Members of the European Parliament will return to Brussels for an “extraordinary session” to ratify the Brexit withdrawal deal if the U.K. approves the text between now and July, a Parliament spokesman said.
Last week, EU leaders agreed to delay Brexit until October 31 to give the U.K. more time to get the deal approved by parliament.
If that happens before July 2, when the new European Parliament is supposed to start work, there would be “the possibility, if necessary, of having an extraordinary session,” Parliament spokesman Jaume Duch told reporters Monday.
The Parliament is holding its last plenary session this week in Strasbourg. That marks the last time all MEPs will be together before the May election. The first official gathering of the new Parliament is slated to begin on July 2 in Strasbourg.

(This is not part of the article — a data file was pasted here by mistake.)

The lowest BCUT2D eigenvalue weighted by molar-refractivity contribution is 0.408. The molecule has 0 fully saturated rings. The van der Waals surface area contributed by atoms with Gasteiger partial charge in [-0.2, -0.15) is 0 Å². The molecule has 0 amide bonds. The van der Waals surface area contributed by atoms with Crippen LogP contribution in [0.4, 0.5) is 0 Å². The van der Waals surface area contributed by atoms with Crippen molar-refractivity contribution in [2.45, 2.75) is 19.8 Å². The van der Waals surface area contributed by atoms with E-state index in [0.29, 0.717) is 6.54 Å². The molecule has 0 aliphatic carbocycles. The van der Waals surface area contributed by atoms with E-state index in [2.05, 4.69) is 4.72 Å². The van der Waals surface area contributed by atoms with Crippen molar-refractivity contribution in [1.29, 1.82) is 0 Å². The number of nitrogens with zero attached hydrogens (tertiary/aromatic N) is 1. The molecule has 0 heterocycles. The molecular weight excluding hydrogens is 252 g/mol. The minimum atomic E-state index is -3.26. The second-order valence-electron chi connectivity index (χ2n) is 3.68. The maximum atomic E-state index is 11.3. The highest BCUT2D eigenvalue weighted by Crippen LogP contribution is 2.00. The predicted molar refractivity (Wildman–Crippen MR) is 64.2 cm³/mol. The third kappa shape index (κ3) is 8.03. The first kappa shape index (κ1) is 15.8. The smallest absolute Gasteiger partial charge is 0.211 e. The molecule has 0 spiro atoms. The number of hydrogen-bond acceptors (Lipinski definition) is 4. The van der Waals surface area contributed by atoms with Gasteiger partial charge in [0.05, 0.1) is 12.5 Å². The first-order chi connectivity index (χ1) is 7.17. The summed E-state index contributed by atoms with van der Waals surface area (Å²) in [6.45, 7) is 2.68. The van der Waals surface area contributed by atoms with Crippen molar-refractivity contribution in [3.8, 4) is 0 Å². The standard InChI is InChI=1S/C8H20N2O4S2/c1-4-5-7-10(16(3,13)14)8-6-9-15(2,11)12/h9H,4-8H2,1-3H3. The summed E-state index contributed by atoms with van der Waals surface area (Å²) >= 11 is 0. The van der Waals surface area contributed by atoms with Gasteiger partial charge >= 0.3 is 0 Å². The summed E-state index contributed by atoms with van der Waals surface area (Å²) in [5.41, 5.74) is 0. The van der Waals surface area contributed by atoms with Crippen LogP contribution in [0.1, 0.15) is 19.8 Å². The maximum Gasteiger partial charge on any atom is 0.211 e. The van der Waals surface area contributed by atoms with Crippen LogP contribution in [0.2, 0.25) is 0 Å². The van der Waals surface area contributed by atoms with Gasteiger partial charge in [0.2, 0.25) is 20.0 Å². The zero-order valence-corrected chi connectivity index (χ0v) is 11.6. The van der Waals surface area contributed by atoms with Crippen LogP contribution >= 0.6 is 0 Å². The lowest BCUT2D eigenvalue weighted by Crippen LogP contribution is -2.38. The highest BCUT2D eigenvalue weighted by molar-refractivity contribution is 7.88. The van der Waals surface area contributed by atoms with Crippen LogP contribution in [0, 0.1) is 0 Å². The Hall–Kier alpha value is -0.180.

Duch said that if Theresa May can get her deal passed by the House of Commons, “it would be the current plenary with the current composition” that would have to ratify it. That would mean MEPs who have failed to get re-elected or who have retired would have to come back for one last time.
Under EU rules, the Parliament has to sign off on the Brexit deal.
“We are ready to ratify the agreement,” Duch said.